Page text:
Owned by Tessy (3 Yrs.) & Magnus (1.5 Yrs.)

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  7. #17
    Old Dawg (Senior Member) Jewel's Avatar

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    Quote Originally Posted by Tessy View Post
    Does a behaviorist have body armor to protect themselves against bites?

    I was simply trying to find a way that they could keep him, work on his behavior safely, and not have to spend a fortune. Perhaps I was wrong there, and I am sorry if I was.
    I understand you are trying to be helpful to a terrible situation, but the problem is, if you've never dealt with a dog in a similar situation, you really don't know the risks involved. I've had the experience of dealing with displacement aggression similar to what Duke is exhibiting and I have scars to show for it. I have beautiful pictures of my legs in shades of green, blue and grey accented with burgundy puncture wounds. The pyr I was working with did not have human aggression; he was leash reactive. He did not mean to bite ME, he was just riled up in the moment because he couldn't get at a dog.

    I am by no means inexperienced with dogs. I am also an experienced pyr owner. I knew of this pyr's leash reactivity and I was assessing his tolerance threshold when he got me on my legs 3 times. I wasn't told about the displacement aggression. But that was probably because no one ever worked on his leash reactivity issue before I got him so no one knew he had displacement aggression. Once I figured out his tolerance threshold I was able to avoid further bites by not letting him to get to the "red zone" reactivity level. He didn't scare me because I have knowledge and experience to deal with the issue.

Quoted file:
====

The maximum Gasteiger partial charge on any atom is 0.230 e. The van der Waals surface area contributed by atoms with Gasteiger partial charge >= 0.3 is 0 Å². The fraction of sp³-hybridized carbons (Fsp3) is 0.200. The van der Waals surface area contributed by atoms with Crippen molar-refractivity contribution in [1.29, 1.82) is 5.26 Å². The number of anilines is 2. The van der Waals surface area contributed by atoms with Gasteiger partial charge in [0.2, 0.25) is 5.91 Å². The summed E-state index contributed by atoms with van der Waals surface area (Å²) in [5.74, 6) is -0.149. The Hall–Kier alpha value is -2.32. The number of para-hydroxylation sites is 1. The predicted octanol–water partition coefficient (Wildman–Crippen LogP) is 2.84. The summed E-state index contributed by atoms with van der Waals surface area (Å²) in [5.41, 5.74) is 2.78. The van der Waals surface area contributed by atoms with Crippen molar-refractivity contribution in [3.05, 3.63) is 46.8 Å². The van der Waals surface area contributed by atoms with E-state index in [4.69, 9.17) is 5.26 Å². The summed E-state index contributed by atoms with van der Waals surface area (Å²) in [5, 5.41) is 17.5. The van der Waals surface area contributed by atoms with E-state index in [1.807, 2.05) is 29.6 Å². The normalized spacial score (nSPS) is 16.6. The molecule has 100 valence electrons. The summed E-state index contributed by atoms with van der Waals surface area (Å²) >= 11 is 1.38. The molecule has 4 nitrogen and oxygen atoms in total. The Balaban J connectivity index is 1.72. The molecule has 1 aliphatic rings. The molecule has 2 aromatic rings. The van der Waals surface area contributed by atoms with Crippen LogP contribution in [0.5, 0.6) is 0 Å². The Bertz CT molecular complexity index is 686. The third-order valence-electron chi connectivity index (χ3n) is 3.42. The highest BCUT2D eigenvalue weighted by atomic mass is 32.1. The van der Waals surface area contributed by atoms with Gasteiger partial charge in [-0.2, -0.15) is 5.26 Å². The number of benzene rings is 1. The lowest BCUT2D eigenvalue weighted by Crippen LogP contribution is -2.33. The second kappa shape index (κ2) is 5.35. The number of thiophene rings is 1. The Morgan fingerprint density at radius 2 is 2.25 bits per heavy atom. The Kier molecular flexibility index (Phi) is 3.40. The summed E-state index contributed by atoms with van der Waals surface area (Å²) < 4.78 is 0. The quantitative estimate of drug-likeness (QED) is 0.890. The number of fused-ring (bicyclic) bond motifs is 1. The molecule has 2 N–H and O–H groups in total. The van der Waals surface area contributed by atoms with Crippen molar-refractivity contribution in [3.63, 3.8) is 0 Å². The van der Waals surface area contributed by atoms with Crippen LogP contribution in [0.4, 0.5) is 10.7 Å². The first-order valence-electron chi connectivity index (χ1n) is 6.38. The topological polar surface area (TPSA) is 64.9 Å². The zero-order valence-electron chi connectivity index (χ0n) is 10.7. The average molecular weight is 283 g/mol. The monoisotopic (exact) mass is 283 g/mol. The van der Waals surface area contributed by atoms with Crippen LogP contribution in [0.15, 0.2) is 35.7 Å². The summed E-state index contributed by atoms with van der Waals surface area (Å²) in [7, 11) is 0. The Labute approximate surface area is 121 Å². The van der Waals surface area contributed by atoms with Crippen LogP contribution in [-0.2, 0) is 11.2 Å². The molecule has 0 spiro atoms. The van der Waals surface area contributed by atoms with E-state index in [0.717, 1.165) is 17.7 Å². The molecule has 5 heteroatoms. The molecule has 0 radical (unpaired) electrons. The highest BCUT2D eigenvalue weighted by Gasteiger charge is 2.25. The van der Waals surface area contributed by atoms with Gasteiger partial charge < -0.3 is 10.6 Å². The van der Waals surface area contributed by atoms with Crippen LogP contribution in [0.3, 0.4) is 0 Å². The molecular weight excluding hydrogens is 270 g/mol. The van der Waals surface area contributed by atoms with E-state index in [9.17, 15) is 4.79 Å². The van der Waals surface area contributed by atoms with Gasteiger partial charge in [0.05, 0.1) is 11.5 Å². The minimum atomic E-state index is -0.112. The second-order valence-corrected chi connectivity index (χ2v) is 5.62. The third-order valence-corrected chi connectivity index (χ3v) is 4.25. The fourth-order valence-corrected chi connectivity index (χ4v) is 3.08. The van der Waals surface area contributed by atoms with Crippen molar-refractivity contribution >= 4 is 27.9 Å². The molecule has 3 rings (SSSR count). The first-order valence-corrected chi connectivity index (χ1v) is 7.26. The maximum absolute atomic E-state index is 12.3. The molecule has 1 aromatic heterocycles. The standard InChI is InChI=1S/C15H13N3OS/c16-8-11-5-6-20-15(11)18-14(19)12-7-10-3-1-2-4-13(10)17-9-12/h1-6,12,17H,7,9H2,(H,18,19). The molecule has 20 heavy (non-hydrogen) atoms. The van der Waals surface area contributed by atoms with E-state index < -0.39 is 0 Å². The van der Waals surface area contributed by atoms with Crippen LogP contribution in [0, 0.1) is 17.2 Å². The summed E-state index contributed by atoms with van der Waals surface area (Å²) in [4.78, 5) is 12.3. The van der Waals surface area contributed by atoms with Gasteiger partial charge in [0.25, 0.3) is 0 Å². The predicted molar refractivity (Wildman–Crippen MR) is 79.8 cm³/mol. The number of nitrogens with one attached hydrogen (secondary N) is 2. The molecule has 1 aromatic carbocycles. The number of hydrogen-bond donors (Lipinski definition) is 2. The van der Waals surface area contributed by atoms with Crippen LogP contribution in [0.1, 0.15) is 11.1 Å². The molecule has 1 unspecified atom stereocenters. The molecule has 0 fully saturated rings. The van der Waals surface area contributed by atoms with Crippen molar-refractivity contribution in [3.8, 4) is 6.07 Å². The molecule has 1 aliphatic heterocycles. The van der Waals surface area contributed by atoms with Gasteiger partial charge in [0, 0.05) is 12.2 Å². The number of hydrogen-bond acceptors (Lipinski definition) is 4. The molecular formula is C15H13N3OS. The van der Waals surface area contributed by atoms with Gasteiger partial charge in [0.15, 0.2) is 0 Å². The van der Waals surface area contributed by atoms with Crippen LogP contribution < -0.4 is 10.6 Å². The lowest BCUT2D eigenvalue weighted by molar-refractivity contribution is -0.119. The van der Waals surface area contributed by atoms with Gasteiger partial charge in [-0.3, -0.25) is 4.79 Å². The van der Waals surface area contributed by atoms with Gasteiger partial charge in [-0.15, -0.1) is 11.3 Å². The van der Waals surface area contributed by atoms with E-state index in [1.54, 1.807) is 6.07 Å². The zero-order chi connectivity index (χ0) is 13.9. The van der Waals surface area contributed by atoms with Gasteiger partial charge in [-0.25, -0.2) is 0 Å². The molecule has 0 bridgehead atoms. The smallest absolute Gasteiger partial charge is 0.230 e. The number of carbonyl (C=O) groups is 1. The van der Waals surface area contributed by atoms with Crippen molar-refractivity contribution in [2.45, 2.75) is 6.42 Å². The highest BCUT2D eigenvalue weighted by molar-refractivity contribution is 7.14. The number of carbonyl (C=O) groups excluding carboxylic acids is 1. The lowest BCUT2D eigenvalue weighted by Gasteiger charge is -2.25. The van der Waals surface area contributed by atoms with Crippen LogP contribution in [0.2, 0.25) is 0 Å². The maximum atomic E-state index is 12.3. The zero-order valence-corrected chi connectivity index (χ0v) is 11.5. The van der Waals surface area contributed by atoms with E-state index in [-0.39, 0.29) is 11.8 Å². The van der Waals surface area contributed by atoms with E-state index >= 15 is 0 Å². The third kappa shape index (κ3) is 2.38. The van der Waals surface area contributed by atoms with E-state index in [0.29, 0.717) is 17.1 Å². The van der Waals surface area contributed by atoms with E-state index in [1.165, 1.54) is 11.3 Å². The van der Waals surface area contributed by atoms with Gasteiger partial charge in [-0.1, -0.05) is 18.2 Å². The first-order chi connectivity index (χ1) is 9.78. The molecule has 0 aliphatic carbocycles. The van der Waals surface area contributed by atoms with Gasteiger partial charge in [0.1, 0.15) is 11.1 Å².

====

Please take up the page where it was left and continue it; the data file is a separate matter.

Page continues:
The thing is, Duke's family doesn't know why he's become the scary animal he is. If they don't know how Duke became this way, they would not know how to go about fixing it. They've admitted as much. The biggest issue is they are scared of him. If one is scared of the animal one is working with, that is pretty much setting the whole thing up for failure. It's one thing if we are talking about just annoying behavior - peeing in the house, counter surfing, or even just dog reactivity. But here we are talking about human aggression - with a child involved no less. This is the most dangerous situation to deal with; one that cannot be down played when a child is involved.